Many drug overdoses are accidental. This is because the person at hand may not realize that a dose that is even slightly larger than usual can have the potential to kill them. This, of course, is one of the major dangers of drug abuse and addiction.
But there is still more to consider.
What Else Should You Know About the Addicted Brain?
Another thing you should know about drug addiction is that it can physically alter the structure of the brain. While you may know that being addicted to drugs can change the way a person acts and thinks, you may not know that some drugs can seriously damage some parts of the brain. As mentioned before, drugs can keep the brain from producing dopamine on its own, which can cause all sorts of problems.
But there are plenty of problems that go beyond that. Hard drugs like alcohol, meth, and heroin can alter the structure of the brain, especially parts that are responsible for mood and memory. This is also likely due to how the drugs affect the brain’s production of dopamine, which is partially responsible for memory.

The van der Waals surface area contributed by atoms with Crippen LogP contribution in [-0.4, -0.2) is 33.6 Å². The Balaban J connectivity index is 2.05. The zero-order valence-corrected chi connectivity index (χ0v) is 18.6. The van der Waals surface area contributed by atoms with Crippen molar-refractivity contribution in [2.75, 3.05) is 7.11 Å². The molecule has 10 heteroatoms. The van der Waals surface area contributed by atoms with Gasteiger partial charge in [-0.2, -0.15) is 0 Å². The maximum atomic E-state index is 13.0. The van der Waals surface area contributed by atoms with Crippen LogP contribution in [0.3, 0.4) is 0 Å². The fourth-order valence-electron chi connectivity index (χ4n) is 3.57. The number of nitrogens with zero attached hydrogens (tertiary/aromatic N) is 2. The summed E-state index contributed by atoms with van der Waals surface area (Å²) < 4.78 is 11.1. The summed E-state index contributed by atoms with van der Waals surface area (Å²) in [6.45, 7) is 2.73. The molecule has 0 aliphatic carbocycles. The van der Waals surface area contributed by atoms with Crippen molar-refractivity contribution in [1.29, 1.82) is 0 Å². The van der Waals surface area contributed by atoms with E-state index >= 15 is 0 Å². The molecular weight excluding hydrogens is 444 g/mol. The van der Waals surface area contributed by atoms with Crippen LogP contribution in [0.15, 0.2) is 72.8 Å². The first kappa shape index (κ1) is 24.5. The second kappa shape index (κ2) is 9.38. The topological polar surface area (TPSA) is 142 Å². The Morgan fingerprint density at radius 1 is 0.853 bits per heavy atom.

Many people who abuse drugs for long periods of time experience memory problems. Even if they get sober, they may still have memory problems due to how the drugs damage the portions of the brain responsible for memory. As a result, these people may have difficulty memorizing new information and recalling old information.
They may even forget what they are saying in the middle of a sentence. Drugs can also change a person’s mood and how they interact with other people. The presence of an addictive drug will usually change the person’s behavior in some way.
For example, they may start exhibiting drug-seeking behavior. This means that the person will behave in a way that will allow them to get more drugs. They may steal from their loved ones so that they can buy more drugs, or they may steal medication from people.
In some cases, drug addicts may become violent or may suffer from unpredictable mood swings. For example, the drug user may act normal in one moment but may become very angry or violent in the next moment. Fortunately, addiction treatment can solve these problems.
By getting a drug addict the right kind of help, it will be much easier to help the person recover and become sober.
All About the Addicted Brain
The addicted brain is a tough thing to deal with. Once a person becomes addicted to drugs, the presence of drugs in the body will change the way the brain works and behaves. This is what makes it so difficult to just stop using drugs.
Fortunately, professional drug addiction treatment can help. To learn more about drug addiction treatment and how it works, don’t hesitate to contact us here.